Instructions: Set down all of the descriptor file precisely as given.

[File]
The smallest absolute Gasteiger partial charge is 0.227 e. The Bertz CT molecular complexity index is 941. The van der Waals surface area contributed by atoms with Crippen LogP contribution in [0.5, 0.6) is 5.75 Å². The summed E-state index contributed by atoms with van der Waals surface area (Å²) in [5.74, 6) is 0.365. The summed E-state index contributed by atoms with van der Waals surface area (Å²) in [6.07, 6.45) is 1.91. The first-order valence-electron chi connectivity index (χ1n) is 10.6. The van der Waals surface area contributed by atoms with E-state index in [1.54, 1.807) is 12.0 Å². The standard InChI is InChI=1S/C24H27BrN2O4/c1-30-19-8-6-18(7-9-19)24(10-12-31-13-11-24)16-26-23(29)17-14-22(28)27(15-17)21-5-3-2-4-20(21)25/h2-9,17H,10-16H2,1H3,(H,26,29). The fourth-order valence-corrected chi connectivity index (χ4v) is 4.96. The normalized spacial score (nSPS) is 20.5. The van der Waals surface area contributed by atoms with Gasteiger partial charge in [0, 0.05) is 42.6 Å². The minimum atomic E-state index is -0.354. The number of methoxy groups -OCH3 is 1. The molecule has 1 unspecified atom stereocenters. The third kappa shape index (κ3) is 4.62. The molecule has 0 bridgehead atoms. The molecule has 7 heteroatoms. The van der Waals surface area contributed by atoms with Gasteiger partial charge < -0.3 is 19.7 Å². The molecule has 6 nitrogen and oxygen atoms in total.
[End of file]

The smallest absolute Gasteiger partial charge is 0.227 e. The Bertz CT molecular complexity index is 941. The van der Waals surface area contributed by atoms with Crippen LogP contribution in [0.5, 0.6) is 5.75 Å². The summed E-state index contributed by atoms with van der Waals surface area (Å²) in [5.74, 6) is 0.365. The summed E-state index contributed by atoms with van der Waals surface area (Å²) in [6.07, 6.45) is 1.91. The first-order valence-electron chi connectivity index (χ1n) is 10.6. The van der Waals surface area contributed by atoms with E-state index in [1.54, 1.807) is 12.0 Å². The standard InChI is InChI=1S/C24H27BrN2O4/c1-30-19-8-6-18(7-9-19)24(10-12-31-13-11-24)16-26-23(29)17-14-22(28)27(15-17)21-5-3-2-4-20(21)25/h2-9,17H,10-16H2,1H3,(H,26,29). The fourth-order valence-corrected chi connectivity index (χ4v) is 4.96. The normalized spacial score (nSPS) is 20.5. The van der Waals surface area contributed by atoms with Gasteiger partial charge in [0, 0.05) is 42.6 Å². The minimum atomic E-state index is -0.354. The number of methoxy groups -OCH3 is 1. The molecule has 1 unspecified atom stereocenters. The third kappa shape index (κ3) is 4.62. The molecule has 0 bridgehead atoms. The molecule has 7 heteroatoms. The van der Waals surface area contributed by atoms with Gasteiger partial charge < -0.3 is 19.7 Å². The molecule has 6 nitrogen and oxygen atoms in total.